U.K. Prime Minister Boris Johnson has announced further measures to try to contain the spread of the new Omicron coronavirus variant, including PCR tests for passengers arriving in the country, face coverings in shops and more self-isolation.
“We’re not going to stop people travelling,” he stressed during a press conference Saturday. “But we will require anyone who enters the U.K. to take a PCR test by the end of the second day after their arrival, and to self-isolate until they have a negative result.”
However, “measures at the border can only ever minimize and delay the arrival of a new variant rather than stop it altogether,” he said.
Therefore, close contacts of everyone who tests positive with a suspected case of Omicron will be required to self-isolate for 10 days, “regardless of their vaccination status.” That includes anyone who arrived in the past 10 days from any of the 10 southern African countries newly placed on the U.K.’s travel “red list” who tests possitive.
Regarding facemasks Johnson said: “We will also go further in asking all of you to help contain the spread of this variant by tightening up the rules on face coverings in shops and on public transport.”
Pushed to clarify, he added: “We’re going back to a position where you’ll have to wear them” in these settings. A press statement confirmed this will come into effect “from next week.”
The conference came just hours after the U.K. Health Security Agency announced the first two cases of the new variant had been identified in the country in passengers from South Africa. Germany and Italy also announced first cases had been found Saturday among newly arrived travelers.
Omicron, first discovered in South Africa, was designated Friday a variant of concern by the World Health Organization.
Johnson said the new risk made it imperative for people to get fully vaccinated. “We’re going to boost the booster campaign,” he said. The government has asked the Joint Committee on Vaccination and Immunization, “to consider getting boosters to as wide a group as possible, as well as reducing the gap between your second dose and your booster,” he said.
Booster jabs are currently offered to all over 40s.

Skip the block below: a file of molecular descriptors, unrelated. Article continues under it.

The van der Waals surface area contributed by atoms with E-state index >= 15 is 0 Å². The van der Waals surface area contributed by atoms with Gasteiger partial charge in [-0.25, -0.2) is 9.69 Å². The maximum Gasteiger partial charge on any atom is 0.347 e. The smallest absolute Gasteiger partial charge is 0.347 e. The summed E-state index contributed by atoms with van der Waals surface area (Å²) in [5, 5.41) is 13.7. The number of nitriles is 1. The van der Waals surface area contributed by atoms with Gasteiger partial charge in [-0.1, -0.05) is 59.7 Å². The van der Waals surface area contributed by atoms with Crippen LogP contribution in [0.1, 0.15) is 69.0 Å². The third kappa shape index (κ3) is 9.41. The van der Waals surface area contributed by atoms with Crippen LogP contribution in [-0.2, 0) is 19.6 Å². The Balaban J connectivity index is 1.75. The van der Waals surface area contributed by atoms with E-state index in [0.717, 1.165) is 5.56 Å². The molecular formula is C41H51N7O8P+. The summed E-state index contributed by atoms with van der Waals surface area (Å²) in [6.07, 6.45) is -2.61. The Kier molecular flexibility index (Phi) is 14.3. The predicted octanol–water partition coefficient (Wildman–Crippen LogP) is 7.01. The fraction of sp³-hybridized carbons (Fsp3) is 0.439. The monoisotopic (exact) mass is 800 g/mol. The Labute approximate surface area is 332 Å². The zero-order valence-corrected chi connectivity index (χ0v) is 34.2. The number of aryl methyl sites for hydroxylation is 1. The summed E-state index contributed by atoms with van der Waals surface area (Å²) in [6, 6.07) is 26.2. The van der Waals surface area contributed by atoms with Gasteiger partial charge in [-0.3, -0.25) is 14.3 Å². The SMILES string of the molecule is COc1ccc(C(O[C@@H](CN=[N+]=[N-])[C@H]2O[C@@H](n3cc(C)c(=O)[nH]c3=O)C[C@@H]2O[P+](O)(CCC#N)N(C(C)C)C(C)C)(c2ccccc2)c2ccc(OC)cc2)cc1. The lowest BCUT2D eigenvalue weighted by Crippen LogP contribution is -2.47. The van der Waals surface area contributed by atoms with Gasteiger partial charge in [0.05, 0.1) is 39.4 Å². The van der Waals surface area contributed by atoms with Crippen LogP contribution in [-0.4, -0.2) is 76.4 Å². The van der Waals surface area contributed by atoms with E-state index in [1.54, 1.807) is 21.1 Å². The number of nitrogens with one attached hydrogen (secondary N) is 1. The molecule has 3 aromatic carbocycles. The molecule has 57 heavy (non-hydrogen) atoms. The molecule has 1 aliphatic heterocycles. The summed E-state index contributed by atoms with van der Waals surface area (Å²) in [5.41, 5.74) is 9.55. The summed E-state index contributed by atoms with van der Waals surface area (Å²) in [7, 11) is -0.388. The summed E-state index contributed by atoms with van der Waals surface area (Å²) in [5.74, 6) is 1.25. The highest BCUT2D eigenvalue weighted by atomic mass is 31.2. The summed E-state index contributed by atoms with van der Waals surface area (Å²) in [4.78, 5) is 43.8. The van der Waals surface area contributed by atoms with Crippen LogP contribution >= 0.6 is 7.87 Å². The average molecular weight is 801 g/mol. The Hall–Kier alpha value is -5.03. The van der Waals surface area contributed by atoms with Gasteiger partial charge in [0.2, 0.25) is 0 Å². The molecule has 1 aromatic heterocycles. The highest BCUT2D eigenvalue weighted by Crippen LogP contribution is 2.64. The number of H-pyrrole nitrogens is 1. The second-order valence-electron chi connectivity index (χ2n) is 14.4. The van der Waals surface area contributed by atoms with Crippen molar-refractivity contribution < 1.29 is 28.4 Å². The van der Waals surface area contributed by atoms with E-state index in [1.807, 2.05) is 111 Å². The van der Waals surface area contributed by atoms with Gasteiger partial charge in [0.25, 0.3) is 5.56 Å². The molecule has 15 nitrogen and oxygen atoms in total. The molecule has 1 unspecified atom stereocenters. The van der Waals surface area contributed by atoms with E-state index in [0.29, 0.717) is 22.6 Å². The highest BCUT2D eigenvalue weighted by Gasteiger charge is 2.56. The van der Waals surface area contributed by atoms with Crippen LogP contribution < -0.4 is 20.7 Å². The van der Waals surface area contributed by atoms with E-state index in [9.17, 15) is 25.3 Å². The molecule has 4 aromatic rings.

Asked why the country wasn’t introducing stricter measures, Johnson said this was the right approach to Omicron “given the uncertainties.” He said it was important at this time to prevent the “seeding” of the virus in the country.
The measures will be reviewed in three weeks, Johnson explained.
Scientists are learning more “hour by hour” about the Omicron variant, the prime minister said.
“It does appear that Omicron spreads very rapidly and can be spread between people who are double vaccinated,” he said. Given the extensive mutations in the variant, “it might at least in part, reduce the protection of our vaccines over time,” the prime minister added.
Chief Scientific Adviser Patrick Vallance pointed out however, there were “reasons to be much less concerned in the long run,” because the vaccines currently work, and they are “very changeable.”
Vallance also referred to new antiviral drugs coming soon, “so we’ve got a far greater armamentarium than we had months ago, and are certainly in a totally transformed picture compared to a year ago.”
Omicron was first detected in Europe in Belgium on Friday. Dutch authorities on Saturday said that 61 travellers from South Africa tested positive for the coronavirus, and researchers are ascertaining whether it is the Omicron variant. Kai Klose, state minister president for the German state of Hesse, on Friday night tweeted that “several mutations typical of Omicron were found” on a passenger returning from South Africa, but full genetic sequencing is still pending. Other countries are also investigating possible cases.
The European Union on Friday moved to ban travel from seven Southern African countries. The U.S. and several other countries are taking similar steps.
The U.K. is adding Malawi, Mozambique, Zambia and Angola to its travel “red list” from early Sunday morning. On Friday, South Africa, Namibia, Zimbabwe, Botswana, Lesotho and Eswatini were added to the list, bringing a temporary suspension of flights and strict controls on travellers.
Residents from outside the U.K. or Ireland who have been in those countries over the past 10 days will refused entry into England. UK and Irish residents have to isolate in a government-approved facility for 10 days.